If they move into a military domain and people are highly
regulated, it could go underground.
It could be that we just never solve some of the problems and
the rate of development just ends up moving very slowly.
This has been the case in some of the engineering that has
gone on in the past. Or it could just open up wide and we
can have modular life, people working in their garages,
designing cures for cancer using software.
I'm hoping that this is the way we move, because this is
the way computers have moved over the last 25 years.
And I think that the changes we've seen in the electronic
world are fantastic.
But we do know there's a risk.
This fellow, a fellow by the name of Wemmer, synthesized
the first virus back in 2002, and it was a polio virus.
And that concerned a lot of people.
Today we're moving towards creating a minimal bacterium.
So this is getting to your question.
No one has yet booted up a synthetic,
fully independent cell.
But we expect it very soon.
We're starting to get to the point of synthesizing genomes
large enough to support a minimal bacterium.
That's probably a Nobel Prize.
That's closing a cycle of evolution that's billions of
years old, from primordial oceans to really being able to
build a bacterium.
This could very well lead to a next generation biotech
industry that is much more responsive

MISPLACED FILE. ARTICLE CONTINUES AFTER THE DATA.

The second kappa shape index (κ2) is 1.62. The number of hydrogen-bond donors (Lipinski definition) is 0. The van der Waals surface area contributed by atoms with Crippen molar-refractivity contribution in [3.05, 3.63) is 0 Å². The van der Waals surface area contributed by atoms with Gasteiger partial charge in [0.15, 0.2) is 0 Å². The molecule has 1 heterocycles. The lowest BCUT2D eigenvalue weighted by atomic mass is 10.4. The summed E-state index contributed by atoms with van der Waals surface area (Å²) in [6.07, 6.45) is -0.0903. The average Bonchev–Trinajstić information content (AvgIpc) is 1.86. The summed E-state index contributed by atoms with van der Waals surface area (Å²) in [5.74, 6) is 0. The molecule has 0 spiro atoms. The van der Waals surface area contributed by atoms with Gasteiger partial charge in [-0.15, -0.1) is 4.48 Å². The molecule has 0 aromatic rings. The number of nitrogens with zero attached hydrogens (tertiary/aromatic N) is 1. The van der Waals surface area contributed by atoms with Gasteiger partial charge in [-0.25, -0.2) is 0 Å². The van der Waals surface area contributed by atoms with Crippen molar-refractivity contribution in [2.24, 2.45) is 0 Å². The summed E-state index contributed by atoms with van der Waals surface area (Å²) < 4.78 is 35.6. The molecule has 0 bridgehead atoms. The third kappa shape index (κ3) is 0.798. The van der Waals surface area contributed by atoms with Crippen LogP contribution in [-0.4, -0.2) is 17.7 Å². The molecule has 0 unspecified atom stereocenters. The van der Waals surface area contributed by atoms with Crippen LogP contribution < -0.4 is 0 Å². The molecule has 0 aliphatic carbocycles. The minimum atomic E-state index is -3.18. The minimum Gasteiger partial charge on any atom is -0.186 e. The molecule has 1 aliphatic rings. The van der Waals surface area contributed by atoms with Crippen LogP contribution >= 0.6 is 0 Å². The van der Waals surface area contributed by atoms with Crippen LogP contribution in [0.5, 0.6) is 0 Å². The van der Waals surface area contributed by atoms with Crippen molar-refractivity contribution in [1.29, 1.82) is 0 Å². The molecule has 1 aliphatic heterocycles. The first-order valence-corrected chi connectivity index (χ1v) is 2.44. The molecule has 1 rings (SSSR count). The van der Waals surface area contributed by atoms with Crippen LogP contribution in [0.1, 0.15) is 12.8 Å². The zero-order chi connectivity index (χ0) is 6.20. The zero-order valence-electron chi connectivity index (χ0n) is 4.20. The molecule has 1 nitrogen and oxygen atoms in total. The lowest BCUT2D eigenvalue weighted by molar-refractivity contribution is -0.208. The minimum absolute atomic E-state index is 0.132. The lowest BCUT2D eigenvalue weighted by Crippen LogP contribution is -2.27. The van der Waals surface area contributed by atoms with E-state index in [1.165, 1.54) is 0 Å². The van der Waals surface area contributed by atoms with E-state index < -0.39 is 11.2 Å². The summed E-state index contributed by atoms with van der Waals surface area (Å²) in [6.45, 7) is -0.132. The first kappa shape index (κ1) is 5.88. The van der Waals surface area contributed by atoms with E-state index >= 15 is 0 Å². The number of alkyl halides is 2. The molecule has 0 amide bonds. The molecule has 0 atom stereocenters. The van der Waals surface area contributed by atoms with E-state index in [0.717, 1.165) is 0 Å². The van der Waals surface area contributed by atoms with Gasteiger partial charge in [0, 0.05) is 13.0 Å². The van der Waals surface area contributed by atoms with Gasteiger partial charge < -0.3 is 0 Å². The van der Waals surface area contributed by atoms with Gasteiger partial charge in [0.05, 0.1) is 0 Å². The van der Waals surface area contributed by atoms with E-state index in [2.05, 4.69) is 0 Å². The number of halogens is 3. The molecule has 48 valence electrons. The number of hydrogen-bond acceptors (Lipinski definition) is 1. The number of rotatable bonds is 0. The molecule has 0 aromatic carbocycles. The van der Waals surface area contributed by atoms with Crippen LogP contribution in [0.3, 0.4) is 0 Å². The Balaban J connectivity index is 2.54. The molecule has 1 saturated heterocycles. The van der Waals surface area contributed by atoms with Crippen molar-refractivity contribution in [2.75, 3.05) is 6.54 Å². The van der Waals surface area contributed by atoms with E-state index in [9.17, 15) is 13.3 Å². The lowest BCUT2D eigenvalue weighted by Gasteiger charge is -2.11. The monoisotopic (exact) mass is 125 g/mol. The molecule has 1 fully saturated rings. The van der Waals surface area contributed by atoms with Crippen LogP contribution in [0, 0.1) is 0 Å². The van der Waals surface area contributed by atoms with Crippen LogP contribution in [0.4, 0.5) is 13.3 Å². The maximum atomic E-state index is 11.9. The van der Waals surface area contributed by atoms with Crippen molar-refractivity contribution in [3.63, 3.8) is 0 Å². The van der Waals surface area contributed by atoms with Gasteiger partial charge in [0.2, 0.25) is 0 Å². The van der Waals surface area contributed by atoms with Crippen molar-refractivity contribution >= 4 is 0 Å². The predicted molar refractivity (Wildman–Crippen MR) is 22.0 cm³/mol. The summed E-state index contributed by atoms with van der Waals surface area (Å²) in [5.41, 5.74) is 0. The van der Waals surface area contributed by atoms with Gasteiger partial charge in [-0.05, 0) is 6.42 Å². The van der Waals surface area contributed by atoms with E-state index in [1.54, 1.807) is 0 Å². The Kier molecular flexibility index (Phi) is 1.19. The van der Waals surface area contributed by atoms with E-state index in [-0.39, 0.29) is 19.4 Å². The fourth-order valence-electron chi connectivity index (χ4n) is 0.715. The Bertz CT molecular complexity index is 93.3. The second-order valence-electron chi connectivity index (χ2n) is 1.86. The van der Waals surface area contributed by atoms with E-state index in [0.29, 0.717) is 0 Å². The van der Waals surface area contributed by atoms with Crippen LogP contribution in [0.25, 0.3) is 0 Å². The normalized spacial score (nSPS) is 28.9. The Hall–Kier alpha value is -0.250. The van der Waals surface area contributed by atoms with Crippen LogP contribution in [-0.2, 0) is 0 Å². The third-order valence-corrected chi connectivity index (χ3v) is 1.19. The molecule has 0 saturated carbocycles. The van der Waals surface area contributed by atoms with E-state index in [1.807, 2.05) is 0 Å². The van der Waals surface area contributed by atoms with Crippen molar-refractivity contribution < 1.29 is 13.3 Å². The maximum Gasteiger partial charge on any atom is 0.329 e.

because they can take--
for example, cancer is always a failure of your genome at
some point in some cells to respond properly.
And so the shortest route to correcting it is to work at
the level of the genome, of DNA.
This type of technology would allow us to take diagnostic
data, put it through therapeutic engine, and
potentially craft a customized solution just for you, using
algorithms. We're already seeing next generation biotech
companies appearing, focusing on things like engineering
organisms for biofuels and therapeutic molecules.
There's probably a dozen of these companies globally now.
And I see more and more business plans for companies
like it, because you don't need the overhead.
You don't need the labs.
Drew Endy has been going around and talking with people
about building what he calls BIOFABs, essentially high
quality parts, along the same lines as the iGEM program, but
very well designed, well documented, that can be used
for much more serious research or possibly therapeutics.
And there's a number of different groups around the
world that are looking at putting together BIOFABs,
sharing information and sharing parts.
There will be proprietary ones as well.
We're also seeing very new ways of going out and raising
support for this type of work, which is considered very
leading edge.
This fellow Aubrey do Grey created his own foundation and
has raised millions of dollars towards doing some cellular
repair type engineering, and very interesting man.
But no one would give him grants, so he just built,
essentially, a granting agency.
This is a simulation of a very simple virus, T7
bacteriophage.
It's a virus that only infects bacteria.
Drew Endy gave me this simulation.
It was done by a couple of people in his lab,
[UNINTELLIGIBLE]
and Jason Kelly.
It's really fast. It's dynamic.
It's basically showing the amount of messenger RNAs,
which correlates to proteins in this virus when it infects
a bacterial cell.
But there's a problem.
It really doesn't correlate to the real world data.
This is one of the simplest organisms
that we can work with.
And we still can't really tie the models into
real world data yet.